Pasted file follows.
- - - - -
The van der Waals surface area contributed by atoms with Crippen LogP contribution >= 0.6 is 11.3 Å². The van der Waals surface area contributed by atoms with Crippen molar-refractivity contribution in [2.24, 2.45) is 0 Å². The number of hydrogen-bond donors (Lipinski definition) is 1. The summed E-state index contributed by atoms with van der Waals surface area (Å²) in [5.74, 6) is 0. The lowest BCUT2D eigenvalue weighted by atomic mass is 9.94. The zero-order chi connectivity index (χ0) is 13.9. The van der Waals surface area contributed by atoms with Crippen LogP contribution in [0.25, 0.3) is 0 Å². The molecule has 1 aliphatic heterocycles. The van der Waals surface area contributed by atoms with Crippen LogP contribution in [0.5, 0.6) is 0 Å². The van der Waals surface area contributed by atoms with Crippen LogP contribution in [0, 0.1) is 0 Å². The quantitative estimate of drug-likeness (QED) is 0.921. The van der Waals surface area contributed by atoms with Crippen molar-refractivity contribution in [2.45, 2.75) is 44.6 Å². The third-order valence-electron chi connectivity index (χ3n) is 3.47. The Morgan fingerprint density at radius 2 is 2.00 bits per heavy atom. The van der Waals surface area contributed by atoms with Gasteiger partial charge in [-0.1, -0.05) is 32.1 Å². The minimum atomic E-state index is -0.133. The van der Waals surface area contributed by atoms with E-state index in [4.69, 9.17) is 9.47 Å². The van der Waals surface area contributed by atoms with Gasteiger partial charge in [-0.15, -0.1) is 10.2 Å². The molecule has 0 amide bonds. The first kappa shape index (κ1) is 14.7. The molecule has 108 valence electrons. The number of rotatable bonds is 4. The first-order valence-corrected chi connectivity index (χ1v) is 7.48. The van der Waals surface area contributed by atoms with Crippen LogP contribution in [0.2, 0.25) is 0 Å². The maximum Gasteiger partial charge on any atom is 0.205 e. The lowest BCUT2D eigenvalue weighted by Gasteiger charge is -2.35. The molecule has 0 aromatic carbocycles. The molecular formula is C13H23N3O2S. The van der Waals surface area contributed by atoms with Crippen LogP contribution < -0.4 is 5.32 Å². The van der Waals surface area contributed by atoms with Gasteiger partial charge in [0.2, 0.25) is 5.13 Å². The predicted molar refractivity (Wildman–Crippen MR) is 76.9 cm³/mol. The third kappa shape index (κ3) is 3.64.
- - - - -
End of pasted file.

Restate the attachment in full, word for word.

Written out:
The van der Waals surface area contributed by atoms with Crippen LogP contribution >= 0.6 is 11.3 Å². The van der Waals surface area contributed by atoms with Crippen molar-refractivity contribution in [2.24, 2.45) is 0 Å². The number of hydrogen-bond donors (Lipinski definition) is 1. The summed E-state index contributed by atoms with van der Waals surface area (Å²) in [5.74, 6) is 0. The lowest BCUT2D eigenvalue weighted by atomic mass is 9.94. The zero-order chi connectivity index (χ0) is 13.9. The van der Waals surface area contributed by atoms with Crippen LogP contribution in [0.25, 0.3) is 0 Å². The molecule has 1 aliphatic heterocycles. The van der Waals surface area contributed by atoms with Crippen LogP contribution in [0.5, 0.6) is 0 Å². The van der Waals surface area contributed by atoms with Crippen LogP contribution in [0, 0.1) is 0 Å². The quantitative estimate of drug-likeness (QED) is 0.921. The van der Waals surface area contributed by atoms with Crippen molar-refractivity contribution in [2.45, 2.75) is 44.6 Å². The third-order valence-electron chi connectivity index (χ3n) is 3.47. The Morgan fingerprint density at radius 2 is 2.00 bits per heavy atom. The van der Waals surface area contributed by atoms with Gasteiger partial charge in [-0.1, -0.05) is 32.1 Å². The minimum atomic E-state index is -0.133. The van der Waals surface area contributed by atoms with E-state index in [4.69, 9.17) is 9.47 Å². The van der Waals surface area contributed by atoms with Gasteiger partial charge in [-0.15, -0.1) is 10.2 Å². The molecule has 0 amide bonds. The first kappa shape index (κ1) is 14.7. The molecule has 108 valence electrons. The number of rotatable bonds is 4. The first-order valence-corrected chi connectivity index (χ1v) is 7.48. The van der Waals surface area contributed by atoms with Crippen LogP contribution in [0.2, 0.25) is 0 Å². The maximum Gasteiger partial charge on any atom is 0.205 e. The lowest BCUT2D eigenvalue weighted by Gasteiger charge is -2.35. The molecule has 0 aromatic carbocycles. The molecular formula is C13H23N3O2S. The van der Waals surface area contributed by atoms with Crippen LogP contribution < -0.4 is 5.32 Å². The van der Waals surface area contributed by atoms with Gasteiger partial charge in [0.2, 0.25) is 5.13 Å². The predicted molar refractivity (Wildman–Crippen MR) is 76.9 cm³/mol. The third kappa shape index (κ3) is 3.64.